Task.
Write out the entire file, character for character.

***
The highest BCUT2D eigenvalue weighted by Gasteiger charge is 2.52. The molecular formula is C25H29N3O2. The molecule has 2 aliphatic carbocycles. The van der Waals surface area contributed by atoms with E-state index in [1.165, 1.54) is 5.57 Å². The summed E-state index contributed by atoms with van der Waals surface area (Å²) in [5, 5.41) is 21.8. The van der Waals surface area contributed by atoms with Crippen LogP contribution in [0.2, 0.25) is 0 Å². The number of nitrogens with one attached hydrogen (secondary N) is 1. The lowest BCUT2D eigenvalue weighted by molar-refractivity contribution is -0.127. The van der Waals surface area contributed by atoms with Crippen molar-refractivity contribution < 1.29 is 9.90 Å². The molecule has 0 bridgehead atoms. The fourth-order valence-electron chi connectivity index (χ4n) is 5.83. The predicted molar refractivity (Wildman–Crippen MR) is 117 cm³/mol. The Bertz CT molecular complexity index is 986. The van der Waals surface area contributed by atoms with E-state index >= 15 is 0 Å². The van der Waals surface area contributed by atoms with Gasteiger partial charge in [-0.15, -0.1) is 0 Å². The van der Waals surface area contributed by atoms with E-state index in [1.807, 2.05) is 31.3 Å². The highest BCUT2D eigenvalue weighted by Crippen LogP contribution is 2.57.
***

The highest BCUT2D eigenvalue weighted by Gasteiger charge is 2.52. The molecular formula is C25H29N3O2. The molecule has 2 aliphatic carbocycles. The van der Waals surface area contributed by atoms with E-state index in [1.165, 1.54) is 5.57 Å². The summed E-state index contributed by atoms with van der Waals surface area (Å²) in [5, 5.41) is 21.8. The van der Waals surface area contributed by atoms with Crippen LogP contribution in [0.2, 0.25) is 0 Å². The number of nitrogens with one attached hydrogen (secondary N) is 1. The lowest BCUT2D eigenvalue weighted by molar-refractivity contribution is -0.127. The van der Waals surface area contributed by atoms with Crippen molar-refractivity contribution < 1.29 is 9.90 Å². The molecule has 0 bridgehead atoms. The fourth-order valence-electron chi connectivity index (χ4n) is 5.83. The predicted molar refractivity (Wildman–Crippen MR) is 117 cm³/mol. The Bertz CT molecular complexity index is 986. The van der Waals surface area contributed by atoms with E-state index >= 15 is 0 Å². The van der Waals surface area contributed by atoms with Gasteiger partial charge in [-0.15, -0.1) is 0 Å². The van der Waals surface area contributed by atoms with E-state index in [1.807, 2.05) is 31.3 Å². The highest BCUT2D eigenvalue weighted by Crippen LogP contribution is 2.57.